HSBC was sued by Blackrock et al for breaches of duties as Trustee of RMBS Trusts. U.S. District Court Judge Shira Scheindlin has ruled that while the Plaintiff may amend, causes of action were sufficiently stated, leaving the Bank facing at least $34 Billion in damages relating to losses allocated to investors.
There are actually three complaints, but to sum it up in the Judges words,
“Each complaint details the ‘routine abandonment of their underwriting guidelines; the routine fabrication of borrower and loan information; massive breaches of their [representations and warranties]; and the engagement of predatory and abusive lending.”‘
“alleging … common sponsors’ pervasive disregard of prudent securitization standards.”
According to the investors, HSBS as Trustee should have “putback” the loans requiring the sellers to repurchase them or replace them with good loans. That of course they couldn’t do because by the time everyone realized what was happening there were no good loans or any loans at all that could replace the prior bad loans.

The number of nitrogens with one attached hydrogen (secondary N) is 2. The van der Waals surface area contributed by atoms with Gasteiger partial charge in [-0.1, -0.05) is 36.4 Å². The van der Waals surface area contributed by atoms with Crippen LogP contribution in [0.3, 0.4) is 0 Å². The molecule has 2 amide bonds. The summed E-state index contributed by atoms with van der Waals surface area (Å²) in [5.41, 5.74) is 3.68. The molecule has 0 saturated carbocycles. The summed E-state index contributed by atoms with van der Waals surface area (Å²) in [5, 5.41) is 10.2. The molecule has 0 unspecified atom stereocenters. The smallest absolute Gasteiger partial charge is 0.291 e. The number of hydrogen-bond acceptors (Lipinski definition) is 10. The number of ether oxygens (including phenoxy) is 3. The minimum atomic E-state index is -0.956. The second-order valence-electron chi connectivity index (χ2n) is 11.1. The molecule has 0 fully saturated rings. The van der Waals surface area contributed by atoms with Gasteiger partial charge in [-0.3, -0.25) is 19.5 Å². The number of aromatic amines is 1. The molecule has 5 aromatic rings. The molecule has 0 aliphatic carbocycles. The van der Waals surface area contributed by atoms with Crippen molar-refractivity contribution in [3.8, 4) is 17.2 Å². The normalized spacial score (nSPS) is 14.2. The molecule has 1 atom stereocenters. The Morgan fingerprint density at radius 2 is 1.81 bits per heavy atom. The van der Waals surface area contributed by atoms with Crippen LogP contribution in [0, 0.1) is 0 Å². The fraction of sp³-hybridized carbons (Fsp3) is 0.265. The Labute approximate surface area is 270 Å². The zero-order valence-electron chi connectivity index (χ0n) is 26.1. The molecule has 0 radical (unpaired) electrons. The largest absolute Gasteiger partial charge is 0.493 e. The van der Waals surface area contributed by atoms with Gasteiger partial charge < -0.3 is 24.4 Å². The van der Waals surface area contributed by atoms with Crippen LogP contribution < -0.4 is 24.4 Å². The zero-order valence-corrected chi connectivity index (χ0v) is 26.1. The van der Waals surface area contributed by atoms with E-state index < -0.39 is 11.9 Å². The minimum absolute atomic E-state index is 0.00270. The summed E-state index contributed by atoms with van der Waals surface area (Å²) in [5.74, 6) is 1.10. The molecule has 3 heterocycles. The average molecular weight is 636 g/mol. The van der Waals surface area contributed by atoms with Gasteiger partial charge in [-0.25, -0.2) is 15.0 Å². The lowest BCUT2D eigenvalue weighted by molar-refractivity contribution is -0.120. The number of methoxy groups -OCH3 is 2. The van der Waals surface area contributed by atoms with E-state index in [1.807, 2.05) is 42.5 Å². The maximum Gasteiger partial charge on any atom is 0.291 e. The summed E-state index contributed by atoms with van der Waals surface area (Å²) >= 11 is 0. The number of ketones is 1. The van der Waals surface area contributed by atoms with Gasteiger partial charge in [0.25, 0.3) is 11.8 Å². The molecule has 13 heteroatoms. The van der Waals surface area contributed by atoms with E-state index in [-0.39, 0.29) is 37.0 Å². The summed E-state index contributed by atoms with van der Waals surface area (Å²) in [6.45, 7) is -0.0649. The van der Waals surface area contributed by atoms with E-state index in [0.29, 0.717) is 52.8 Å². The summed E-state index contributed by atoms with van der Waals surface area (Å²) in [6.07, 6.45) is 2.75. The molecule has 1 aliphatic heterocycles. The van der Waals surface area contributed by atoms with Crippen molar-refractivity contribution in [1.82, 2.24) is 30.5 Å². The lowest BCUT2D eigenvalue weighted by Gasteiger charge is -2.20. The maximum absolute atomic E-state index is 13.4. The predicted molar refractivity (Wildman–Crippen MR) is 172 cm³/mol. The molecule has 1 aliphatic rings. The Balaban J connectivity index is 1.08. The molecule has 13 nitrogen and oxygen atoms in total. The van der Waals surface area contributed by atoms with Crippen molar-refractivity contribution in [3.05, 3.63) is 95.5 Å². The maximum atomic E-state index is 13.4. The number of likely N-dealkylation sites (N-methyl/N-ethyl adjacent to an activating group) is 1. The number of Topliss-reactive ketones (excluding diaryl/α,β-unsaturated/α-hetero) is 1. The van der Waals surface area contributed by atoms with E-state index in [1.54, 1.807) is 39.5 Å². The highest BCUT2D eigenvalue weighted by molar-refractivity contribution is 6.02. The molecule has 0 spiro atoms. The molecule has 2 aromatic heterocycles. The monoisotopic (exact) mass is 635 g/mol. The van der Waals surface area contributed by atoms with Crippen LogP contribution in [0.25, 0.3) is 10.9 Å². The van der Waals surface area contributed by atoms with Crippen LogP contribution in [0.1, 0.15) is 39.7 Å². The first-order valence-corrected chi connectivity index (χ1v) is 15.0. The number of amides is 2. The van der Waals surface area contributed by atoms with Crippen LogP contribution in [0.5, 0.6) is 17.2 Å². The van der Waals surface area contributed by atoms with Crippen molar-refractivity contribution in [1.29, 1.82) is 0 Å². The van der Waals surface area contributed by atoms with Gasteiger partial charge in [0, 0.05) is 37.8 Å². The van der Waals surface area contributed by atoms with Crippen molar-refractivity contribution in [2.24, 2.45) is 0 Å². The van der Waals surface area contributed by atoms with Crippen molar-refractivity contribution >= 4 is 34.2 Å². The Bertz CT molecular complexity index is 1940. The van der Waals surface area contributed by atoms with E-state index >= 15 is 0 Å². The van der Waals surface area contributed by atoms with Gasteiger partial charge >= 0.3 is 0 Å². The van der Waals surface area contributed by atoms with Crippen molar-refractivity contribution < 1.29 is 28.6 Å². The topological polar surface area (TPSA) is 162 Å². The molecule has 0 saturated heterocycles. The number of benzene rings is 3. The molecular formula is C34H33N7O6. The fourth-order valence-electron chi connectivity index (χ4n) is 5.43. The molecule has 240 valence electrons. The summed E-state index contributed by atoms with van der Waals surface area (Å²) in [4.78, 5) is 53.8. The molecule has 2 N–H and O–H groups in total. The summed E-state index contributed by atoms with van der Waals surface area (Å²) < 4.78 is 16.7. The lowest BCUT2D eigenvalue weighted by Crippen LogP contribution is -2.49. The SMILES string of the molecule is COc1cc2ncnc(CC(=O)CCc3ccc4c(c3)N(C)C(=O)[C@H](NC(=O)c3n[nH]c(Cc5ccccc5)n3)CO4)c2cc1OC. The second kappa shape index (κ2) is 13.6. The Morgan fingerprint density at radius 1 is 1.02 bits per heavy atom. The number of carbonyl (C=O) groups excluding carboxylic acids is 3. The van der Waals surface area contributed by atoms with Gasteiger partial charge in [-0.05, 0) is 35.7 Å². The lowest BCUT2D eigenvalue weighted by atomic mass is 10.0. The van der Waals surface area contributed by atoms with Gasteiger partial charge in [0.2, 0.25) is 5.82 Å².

HSBC is a relatively small player. The figures for the likes of U.S. Bank and others are going to be staggering. And they should be.
Then underlying theme is that HSBC acted against the interests of the investors instead of for them. No Surprise. And it should come as no surprise that these lawsuits are being processed through the judicial system now leaving the mega banks with a hole in their balance sheets and income statements that just can’t be plugged up. They have faked the whole securitization scheme up until now, but now the auditors may feel they are required to force disclosure of risk of loss and worse yet, force disclosure that the assets and income reported are based upon fictitious or over stated transactions. Or is it time to throw the auditors under the bus again?
Elizabeth Warren may get her wish — the big banks that have controlled the country are about to be broken into little pieces.
Filed under: foreclosure